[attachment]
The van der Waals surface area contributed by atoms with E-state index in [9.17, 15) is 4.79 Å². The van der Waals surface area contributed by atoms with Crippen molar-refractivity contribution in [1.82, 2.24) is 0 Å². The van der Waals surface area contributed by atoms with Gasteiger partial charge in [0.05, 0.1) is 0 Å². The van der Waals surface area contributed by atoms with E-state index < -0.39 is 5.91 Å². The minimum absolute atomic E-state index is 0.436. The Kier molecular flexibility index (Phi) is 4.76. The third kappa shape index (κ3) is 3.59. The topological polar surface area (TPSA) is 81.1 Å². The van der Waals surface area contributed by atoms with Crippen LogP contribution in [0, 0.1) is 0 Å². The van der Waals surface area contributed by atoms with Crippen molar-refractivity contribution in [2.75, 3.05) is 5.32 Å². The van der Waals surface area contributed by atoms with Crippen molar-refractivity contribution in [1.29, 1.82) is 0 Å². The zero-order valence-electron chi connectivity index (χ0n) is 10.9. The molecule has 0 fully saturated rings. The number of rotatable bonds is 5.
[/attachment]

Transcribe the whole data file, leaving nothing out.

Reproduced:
The van der Waals surface area contributed by atoms with E-state index in [9.17, 15) is 4.79 Å². The van der Waals surface area contributed by atoms with Crippen molar-refractivity contribution in [1.82, 2.24) is 0 Å². The van der Waals surface area contributed by atoms with Gasteiger partial charge in [0.05, 0.1) is 0 Å². The van der Waals surface area contributed by atoms with E-state index < -0.39 is 5.91 Å². The minimum absolute atomic E-state index is 0.436. The Kier molecular flexibility index (Phi) is 4.76. The third kappa shape index (κ3) is 3.59. The topological polar surface area (TPSA) is 81.1 Å². The van der Waals surface area contributed by atoms with Crippen LogP contribution in [0, 0.1) is 0 Å². The van der Waals surface area contributed by atoms with Crippen molar-refractivity contribution in [2.75, 3.05) is 5.32 Å². The van der Waals surface area contributed by atoms with Crippen molar-refractivity contribution in [1.29, 1.82) is 0 Å². The zero-order valence-electron chi connectivity index (χ0n) is 10.9. The molecule has 0 fully saturated rings. The number of rotatable bonds is 5.